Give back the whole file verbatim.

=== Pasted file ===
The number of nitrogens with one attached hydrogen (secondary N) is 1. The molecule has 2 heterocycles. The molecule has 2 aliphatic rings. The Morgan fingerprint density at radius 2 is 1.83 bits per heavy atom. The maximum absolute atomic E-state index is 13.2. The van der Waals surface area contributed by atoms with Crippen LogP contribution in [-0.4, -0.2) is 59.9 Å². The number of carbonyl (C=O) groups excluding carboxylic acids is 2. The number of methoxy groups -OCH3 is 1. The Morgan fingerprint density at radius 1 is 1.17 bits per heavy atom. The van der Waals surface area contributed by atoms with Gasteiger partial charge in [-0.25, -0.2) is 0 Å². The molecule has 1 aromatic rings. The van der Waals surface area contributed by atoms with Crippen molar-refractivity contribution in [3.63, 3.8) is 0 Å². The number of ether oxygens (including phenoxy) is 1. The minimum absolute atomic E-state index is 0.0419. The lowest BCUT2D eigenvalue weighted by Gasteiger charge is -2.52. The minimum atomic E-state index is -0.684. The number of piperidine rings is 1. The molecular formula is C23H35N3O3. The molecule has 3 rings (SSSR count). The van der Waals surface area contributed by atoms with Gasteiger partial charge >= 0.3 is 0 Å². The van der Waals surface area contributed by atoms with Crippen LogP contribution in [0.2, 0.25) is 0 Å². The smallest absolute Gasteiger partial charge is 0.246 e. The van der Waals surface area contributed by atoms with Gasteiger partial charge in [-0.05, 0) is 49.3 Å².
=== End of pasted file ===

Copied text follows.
The number of nitrogens with one attached hydrogen (secondary N) is 1. The molecule has 2 heterocycles. The molecule has 2 aliphatic rings. The Morgan fingerprint density at radius 2 is 1.83 bits per heavy atom. The maximum absolute atomic E-state index is 13.2. The van der Waals surface area contributed by atoms with Crippen LogP contribution in [-0.4, -0.2) is 59.9 Å². The number of carbonyl (C=O) groups excluding carboxylic acids is 2. The number of methoxy groups -OCH3 is 1. The Morgan fingerprint density at radius 1 is 1.17 bits per heavy atom. The van der Waals surface area contributed by atoms with Gasteiger partial charge in [-0.25, -0.2) is 0 Å². The molecule has 1 aromatic rings. The van der Waals surface area contributed by atoms with Crippen molar-refractivity contribution in [3.63, 3.8) is 0 Å². The number of ether oxygens (including phenoxy) is 1. The minimum absolute atomic E-state index is 0.0419. The lowest BCUT2D eigenvalue weighted by Gasteiger charge is -2.52. The minimum atomic E-state index is -0.684. The number of piperidine rings is 1. The molecular formula is C23H35N3O3. The molecule has 3 rings (SSSR count). The van der Waals surface area contributed by atoms with Gasteiger partial charge >= 0.3 is 0 Å². The van der Waals surface area contributed by atoms with Crippen LogP contribution in [0.2, 0.25) is 0 Å². The smallest absolute Gasteiger partial charge is 0.246 e. The van der Waals surface area contributed by atoms with Gasteiger partial charge in [-0.05, 0) is 49.3 Å².